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Sevens Rugby strategy aims for economic development

Tuesday, 16 April 2013 2:00 p.m.

The Bay of Plenty Rugby Union and Bay of Connections have joined forces on a strategy to establish the region as the international home of Sevens rugby development.

The potential economic benefits for the region from Sevens Rugby are significant and the region has already secured the national tournament, which is to be held in Rotorua for the next two years after being hosted in Queenstown since 2003.

Bay of Plenty Rugby Union Chief Executive, Mike Rogers, says the profile of Sevens rugby has been raised to a new level internationally in the past five years, predominately due to the introduction of the game to the 2016 and 2020 Olympics.

“As a result, we have seen significant growth in the game, from new players, supporters and sponsors alike. New Zealand is considered internationally to have set the performance benchmark, and there is a high level of interest in our expertise and programmes.”

Mr Rogers says the Bay of Plenty Sevens strategy sets out a plan to establish the region as the leading training, performance and education provider for the game. The strategy involves plans to offer training facilities and programmes, a Sevens education hub, a hosting programme for teams from around the world, the further development of existing and future tournaments, and the development of new Sevens events.

He says the region is well-placed to be the home of Sevens rugby.

“We can provide the whole package – a one-stop shop for all Sevens-related activity. We have the human resources and local expertise, we have the existing infrastructure that would be required and a history of hosting visitors and successful events,” he says.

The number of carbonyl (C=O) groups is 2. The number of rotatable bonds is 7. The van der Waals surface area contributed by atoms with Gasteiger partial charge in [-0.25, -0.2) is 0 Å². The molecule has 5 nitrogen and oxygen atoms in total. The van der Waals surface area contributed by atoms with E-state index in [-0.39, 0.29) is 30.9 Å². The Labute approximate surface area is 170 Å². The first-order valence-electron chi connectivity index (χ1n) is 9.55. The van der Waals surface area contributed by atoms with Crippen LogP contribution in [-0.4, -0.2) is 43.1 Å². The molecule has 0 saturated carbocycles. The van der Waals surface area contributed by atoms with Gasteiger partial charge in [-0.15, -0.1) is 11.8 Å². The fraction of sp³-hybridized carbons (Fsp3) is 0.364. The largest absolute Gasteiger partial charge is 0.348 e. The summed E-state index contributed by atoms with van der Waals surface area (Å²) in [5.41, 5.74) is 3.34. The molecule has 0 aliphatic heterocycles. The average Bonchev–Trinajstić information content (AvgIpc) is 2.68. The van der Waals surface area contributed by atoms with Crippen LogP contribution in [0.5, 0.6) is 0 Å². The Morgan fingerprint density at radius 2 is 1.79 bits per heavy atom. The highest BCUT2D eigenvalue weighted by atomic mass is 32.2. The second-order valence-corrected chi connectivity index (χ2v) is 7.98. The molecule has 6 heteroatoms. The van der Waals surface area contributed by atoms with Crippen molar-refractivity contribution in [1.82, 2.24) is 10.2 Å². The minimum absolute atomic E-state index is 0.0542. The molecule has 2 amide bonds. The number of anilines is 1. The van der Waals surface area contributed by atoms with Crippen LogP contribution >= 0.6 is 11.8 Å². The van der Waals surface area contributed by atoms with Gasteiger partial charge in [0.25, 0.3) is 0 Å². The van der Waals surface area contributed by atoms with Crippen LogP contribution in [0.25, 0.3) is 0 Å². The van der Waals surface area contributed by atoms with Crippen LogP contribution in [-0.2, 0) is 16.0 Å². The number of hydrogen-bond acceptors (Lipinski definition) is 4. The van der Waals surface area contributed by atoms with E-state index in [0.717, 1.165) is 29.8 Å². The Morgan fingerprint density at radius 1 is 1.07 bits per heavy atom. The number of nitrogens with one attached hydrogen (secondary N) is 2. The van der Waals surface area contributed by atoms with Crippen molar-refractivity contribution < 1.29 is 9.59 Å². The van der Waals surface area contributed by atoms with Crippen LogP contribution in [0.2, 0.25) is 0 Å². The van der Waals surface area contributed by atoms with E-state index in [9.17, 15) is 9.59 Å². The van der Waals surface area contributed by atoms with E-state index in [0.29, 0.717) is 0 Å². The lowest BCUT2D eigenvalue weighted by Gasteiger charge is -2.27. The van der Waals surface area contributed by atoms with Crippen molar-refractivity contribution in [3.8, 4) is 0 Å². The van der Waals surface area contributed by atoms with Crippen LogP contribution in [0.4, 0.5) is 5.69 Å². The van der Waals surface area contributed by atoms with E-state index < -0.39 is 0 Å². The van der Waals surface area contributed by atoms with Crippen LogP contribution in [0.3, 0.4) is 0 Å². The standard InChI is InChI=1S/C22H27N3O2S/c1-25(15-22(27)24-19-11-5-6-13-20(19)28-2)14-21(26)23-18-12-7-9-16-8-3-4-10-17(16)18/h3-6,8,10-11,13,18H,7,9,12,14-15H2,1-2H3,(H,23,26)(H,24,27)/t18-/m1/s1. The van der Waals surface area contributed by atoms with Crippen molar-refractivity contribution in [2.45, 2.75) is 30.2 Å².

“Sevens Rugby offers extensive economic development opportunities for the Bay of Plenty region and we are excited about its potential.”

While the plan is ambitious, Mr Rogers says the rugby union is confident the region can deliver.

“As a union, we identified a few years ago that Sevens would be a good fit for us. What separates our region from others is that we are taking a collaborative approach – we are all working together.”

Mr Rogers says the strategy is about much more than rugby outcomes, with a firm focus on providing economic benefit for the entire region through education, tourism, increased visitor numbers and profile.

He says the successful bid to host the national Sevens tournament for the next two years is just the beginning of things to come.

Fiona McTavish, the Bay of Connections Management Group chair, says the Sevens strategy is an exciting addition to the economic portfolio of the wider Bay of Plenty.

“Many people might just think of Sevens rugby as an entertaining sporting occasion, and it certainly is that – but it has the potential to offer much more than this for our economy,” she says.

“Sevens rugby presents a wide range of opportunities, particularly in the areas of tourism and education, with a wider economic benefit as a result of that.”

The Bay of Connections Sevens Rugby Strategy has seven key focus areas:

 Tournaments and events  International standard facilities  High performance facilities and programmes  Sevens educational hub  Recreational and team-building hosting programmes  International programme development  Funding development

Ms McTavish says the region has the people, skills and expertise, facilities and locations to be the international Sevens service provider of choice for players, coaches, management and rugby organisations.

The Bay of Connections is the wider Bay of Plenty’s regional economic development strategy with several sector strategies and working groups focusing on, among other industries, forestry, energy, aquaculture, Maori development and sport and recreation. The Bay of Connections region includes Eastern Bay of Plenty, Rotorua, Taupo and Western Bay of Plenty.

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